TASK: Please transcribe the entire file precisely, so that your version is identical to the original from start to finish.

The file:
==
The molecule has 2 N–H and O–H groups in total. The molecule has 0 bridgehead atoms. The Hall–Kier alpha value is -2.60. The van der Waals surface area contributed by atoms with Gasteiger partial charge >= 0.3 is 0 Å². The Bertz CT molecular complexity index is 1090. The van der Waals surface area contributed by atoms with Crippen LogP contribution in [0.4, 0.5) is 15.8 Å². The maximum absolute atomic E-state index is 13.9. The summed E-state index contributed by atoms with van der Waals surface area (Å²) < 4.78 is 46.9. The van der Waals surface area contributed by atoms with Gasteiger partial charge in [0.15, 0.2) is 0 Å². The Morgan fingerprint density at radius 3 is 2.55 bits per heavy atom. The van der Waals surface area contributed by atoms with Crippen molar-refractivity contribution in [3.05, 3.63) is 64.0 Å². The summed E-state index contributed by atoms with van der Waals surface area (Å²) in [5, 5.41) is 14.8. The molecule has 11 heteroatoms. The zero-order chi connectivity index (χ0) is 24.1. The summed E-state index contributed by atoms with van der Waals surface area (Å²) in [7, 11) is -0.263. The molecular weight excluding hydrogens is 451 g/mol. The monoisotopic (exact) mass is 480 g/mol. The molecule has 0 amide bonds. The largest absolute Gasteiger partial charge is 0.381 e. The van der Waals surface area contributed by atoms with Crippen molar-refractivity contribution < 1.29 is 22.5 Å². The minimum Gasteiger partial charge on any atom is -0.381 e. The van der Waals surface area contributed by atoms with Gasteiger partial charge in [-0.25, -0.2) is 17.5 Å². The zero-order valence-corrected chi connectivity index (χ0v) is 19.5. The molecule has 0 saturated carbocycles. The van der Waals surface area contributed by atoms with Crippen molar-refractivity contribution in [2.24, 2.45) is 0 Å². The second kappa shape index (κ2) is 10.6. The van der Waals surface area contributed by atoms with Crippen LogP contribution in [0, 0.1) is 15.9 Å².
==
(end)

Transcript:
The molecule has 2 N–H and O–H groups in total. The molecule has 0 bridgehead atoms. The Hall–Kier alpha value is -2.60. The van der Waals surface area contributed by atoms with Gasteiger partial charge >= 0.3 is 0 Å². The Bertz CT molecular complexity index is 1090. The van der Waals surface area contributed by atoms with Crippen LogP contribution in [0.4, 0.5) is 15.8 Å². The maximum absolute atomic E-state index is 13.9. The summed E-state index contributed by atoms with van der Waals surface area (Å²) < 4.78 is 46.9. The van der Waals surface area contributed by atoms with Gasteiger partial charge in [0.15, 0.2) is 0 Å². The Morgan fingerprint density at radius 3 is 2.55 bits per heavy atom. The van der Waals surface area contributed by atoms with Crippen molar-refractivity contribution in [3.05, 3.63) is 64.0 Å². The summed E-state index contributed by atoms with van der Waals surface area (Å²) in [5, 5.41) is 14.8. The molecule has 11 heteroatoms. The zero-order chi connectivity index (χ0) is 24.1. The summed E-state index contributed by atoms with van der Waals surface area (Å²) in [7, 11) is -0.263. The molecular weight excluding hydrogens is 451 g/mol. The monoisotopic (exact) mass is 480 g/mol. The molecule has 0 amide bonds. The largest absolute Gasteiger partial charge is 0.381 e. The van der Waals surface area contributed by atoms with Crippen molar-refractivity contribution < 1.29 is 22.5 Å². The minimum Gasteiger partial charge on any atom is -0.381 e. The van der Waals surface area contributed by atoms with Gasteiger partial charge in [-0.25, -0.2) is 17.5 Å². The zero-order valence-corrected chi connectivity index (χ0v) is 19.5. The molecule has 0 saturated carbocycles. The van der Waals surface area contributed by atoms with Crippen molar-refractivity contribution in [2.24, 2.45) is 0 Å². The second kappa shape index (κ2) is 10.6. The van der Waals surface area contributed by atoms with Crippen LogP contribution in [0, 0.1) is 15.9 Å².